When Jenna was five years old, she caught sight of an older man in a minivan. She was walking back the grocery store three streets down from home. Her mother had asked her to buy a few spare ingredients for the meal she was planning to cook. The white plastic bag, which stretched so much Jenna worried it might snap, had a few onions and a cartoon of milk in it and pulled at Jenna’s palms. She’d had to switch hand from left to right to left to right to stop it from burning.
Perhaps it was her curious nature that made her stare at the old man even as he stared back. His eyes were filled with exhaustion and malice and he blew out the smoke from the cigarette between his fingers.
The door to the minivan opened up and the man climbed up, starting towards her. She didn’t quite realize what was happening or perhaps her brain didn’t want to believe it, but either way worry built in her chest like a gas slowly expanding and building pressure. She wondered what he wanted, and a stray thought told her to run but the bag was so heavy and it would certainly snap. In that moment it was only her and the man, everything else becoming blurry.
He gripped her wrists, clenching tight enough to make her wince in pain. She asked herself what he was doing as tears unwillingly clodded up, and the air built up in her chest desperately wanting to escape. She started screaming and looking around as he pulled her, but there was nobody there. There was only them; silence.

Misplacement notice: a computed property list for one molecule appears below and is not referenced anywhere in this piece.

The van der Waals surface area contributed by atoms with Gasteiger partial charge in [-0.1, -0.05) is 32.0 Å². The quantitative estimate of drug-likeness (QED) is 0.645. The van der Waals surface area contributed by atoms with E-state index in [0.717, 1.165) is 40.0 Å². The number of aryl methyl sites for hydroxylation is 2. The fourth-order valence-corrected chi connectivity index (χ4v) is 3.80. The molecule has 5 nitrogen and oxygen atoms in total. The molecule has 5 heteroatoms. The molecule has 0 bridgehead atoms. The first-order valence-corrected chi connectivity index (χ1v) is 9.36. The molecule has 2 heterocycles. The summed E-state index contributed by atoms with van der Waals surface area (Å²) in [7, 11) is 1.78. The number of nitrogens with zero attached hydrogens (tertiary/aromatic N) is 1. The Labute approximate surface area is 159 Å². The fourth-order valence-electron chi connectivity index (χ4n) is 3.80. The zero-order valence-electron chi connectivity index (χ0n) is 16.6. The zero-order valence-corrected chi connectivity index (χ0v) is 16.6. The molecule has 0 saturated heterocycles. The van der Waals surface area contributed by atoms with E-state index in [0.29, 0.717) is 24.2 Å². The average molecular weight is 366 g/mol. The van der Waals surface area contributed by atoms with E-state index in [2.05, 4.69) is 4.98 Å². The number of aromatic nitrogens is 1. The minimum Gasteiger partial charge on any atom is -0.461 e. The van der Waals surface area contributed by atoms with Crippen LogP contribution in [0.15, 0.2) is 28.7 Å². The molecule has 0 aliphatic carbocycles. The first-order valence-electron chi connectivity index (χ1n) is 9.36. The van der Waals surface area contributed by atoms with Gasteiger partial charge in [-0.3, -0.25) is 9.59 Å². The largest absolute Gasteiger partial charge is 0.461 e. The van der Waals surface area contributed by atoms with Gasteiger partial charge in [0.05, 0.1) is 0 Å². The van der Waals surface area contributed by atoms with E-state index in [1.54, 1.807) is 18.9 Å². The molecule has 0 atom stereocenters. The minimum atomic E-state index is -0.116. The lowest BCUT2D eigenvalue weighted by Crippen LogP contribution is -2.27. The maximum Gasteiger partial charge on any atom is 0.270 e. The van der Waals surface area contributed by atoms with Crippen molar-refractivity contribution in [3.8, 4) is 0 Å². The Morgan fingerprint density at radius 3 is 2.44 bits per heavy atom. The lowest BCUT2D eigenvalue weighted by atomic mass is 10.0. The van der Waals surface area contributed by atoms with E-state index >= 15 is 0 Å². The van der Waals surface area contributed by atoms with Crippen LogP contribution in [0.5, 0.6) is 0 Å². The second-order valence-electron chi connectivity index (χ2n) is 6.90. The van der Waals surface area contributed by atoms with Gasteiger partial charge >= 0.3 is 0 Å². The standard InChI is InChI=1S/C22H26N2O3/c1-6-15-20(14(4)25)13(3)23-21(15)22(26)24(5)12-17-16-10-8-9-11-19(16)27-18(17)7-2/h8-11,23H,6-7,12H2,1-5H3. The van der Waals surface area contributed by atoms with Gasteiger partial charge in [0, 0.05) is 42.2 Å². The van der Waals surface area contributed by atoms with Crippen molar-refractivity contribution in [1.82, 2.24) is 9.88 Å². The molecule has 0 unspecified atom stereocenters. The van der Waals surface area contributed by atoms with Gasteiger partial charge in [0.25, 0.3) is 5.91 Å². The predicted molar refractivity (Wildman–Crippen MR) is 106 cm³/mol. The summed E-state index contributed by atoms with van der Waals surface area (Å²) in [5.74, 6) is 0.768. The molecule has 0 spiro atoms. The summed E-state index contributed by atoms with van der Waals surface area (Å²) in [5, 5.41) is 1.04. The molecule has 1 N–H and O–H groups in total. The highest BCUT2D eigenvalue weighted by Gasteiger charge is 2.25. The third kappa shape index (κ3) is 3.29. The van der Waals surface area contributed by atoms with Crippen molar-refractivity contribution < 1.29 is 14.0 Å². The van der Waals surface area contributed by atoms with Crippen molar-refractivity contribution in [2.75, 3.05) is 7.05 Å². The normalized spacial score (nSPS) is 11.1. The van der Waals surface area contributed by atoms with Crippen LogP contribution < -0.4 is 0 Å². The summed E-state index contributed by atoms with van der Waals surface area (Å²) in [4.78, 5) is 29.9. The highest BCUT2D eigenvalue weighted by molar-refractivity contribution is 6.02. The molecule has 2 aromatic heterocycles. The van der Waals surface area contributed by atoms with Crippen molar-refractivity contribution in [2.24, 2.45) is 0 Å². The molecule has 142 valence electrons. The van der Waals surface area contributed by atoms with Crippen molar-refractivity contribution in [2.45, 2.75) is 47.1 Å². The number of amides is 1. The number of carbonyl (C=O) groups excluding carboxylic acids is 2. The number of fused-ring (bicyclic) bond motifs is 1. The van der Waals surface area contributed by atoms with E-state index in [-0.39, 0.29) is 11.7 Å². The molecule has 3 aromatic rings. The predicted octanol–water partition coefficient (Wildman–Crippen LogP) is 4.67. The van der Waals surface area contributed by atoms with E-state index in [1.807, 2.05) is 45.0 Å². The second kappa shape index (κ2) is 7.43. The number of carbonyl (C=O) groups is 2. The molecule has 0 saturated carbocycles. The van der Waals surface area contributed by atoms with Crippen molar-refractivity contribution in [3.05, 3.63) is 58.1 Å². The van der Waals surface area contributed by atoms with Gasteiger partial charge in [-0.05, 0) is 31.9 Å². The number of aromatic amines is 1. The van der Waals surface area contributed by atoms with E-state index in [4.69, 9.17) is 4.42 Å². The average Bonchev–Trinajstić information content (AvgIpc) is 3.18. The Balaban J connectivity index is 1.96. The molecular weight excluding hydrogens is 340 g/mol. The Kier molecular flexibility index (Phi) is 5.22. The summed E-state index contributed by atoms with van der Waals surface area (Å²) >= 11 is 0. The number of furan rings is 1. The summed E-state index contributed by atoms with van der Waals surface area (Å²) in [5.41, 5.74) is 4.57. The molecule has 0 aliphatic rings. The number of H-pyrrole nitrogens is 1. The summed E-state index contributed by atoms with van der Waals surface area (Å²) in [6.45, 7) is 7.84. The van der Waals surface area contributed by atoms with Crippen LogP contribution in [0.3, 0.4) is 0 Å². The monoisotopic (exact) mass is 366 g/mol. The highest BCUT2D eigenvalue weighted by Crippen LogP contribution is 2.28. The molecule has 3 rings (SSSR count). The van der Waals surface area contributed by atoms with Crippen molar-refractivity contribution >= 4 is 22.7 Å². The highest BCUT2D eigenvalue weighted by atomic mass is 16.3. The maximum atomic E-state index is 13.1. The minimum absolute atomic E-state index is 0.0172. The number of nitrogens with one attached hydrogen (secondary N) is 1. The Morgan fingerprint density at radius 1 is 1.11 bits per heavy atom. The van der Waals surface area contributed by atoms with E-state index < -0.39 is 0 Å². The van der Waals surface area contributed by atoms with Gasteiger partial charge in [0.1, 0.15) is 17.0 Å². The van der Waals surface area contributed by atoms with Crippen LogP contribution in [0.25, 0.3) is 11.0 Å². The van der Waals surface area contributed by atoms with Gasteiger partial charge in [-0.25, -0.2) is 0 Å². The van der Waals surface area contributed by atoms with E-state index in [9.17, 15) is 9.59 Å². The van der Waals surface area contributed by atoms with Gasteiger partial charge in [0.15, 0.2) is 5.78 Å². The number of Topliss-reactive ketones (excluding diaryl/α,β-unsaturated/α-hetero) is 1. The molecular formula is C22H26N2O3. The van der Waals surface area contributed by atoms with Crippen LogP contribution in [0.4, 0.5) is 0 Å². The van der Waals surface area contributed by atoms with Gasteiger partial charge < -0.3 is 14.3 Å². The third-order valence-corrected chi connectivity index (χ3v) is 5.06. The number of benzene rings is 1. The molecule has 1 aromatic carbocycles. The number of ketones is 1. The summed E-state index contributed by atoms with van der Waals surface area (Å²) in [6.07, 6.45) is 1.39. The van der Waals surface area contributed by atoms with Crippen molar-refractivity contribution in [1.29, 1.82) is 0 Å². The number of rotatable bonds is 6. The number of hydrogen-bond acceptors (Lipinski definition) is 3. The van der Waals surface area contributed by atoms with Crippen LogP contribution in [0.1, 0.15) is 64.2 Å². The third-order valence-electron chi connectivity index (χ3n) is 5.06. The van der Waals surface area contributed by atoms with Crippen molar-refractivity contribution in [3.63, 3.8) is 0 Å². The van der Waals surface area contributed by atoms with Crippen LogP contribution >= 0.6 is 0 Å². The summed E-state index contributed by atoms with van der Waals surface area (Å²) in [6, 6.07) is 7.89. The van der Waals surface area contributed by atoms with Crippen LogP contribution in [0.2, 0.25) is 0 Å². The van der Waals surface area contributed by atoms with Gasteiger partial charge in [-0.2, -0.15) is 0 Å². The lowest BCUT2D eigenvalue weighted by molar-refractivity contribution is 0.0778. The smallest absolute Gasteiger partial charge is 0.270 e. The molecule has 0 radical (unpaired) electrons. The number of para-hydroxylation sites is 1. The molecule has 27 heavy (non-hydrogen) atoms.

The man showed her to his wife who was clearly bothered by the act but decided that she’d deserved it. Jenna remembered a long car ride, arms and legs tied, mouth gagged. She remembered how they forced her to act as their daughter and call them mommy and daddy.
But she was escaping now. After five years in that hellhole, she was finally escaping: She’d never stopped plotting and planning on how to get out. She’d built up their trust, and friendliness with the dog, and when they least expected it, the day before her birthday, when they went out to buy her cake, she ran away into the forest. For the first time ever, she felt hope.
She kept running, the dog running happily behind her, until she found a road going through the forest. Pushing her palms against each other in front of her chest, she silently prayed for god to send her a car. She just needed a struck of luck and she was out of this hell. An hour passed, and then two. Worry grew that her “parents” already gotten home. Then she saw a van drive up.
The man gladly let her in. He seemed kind enough although the car smelled like rot. Something in the trunk.
"What's your name, sweetie?"
“Jenna. What’s yours sir?”
submitted by /u/Verified_Hunter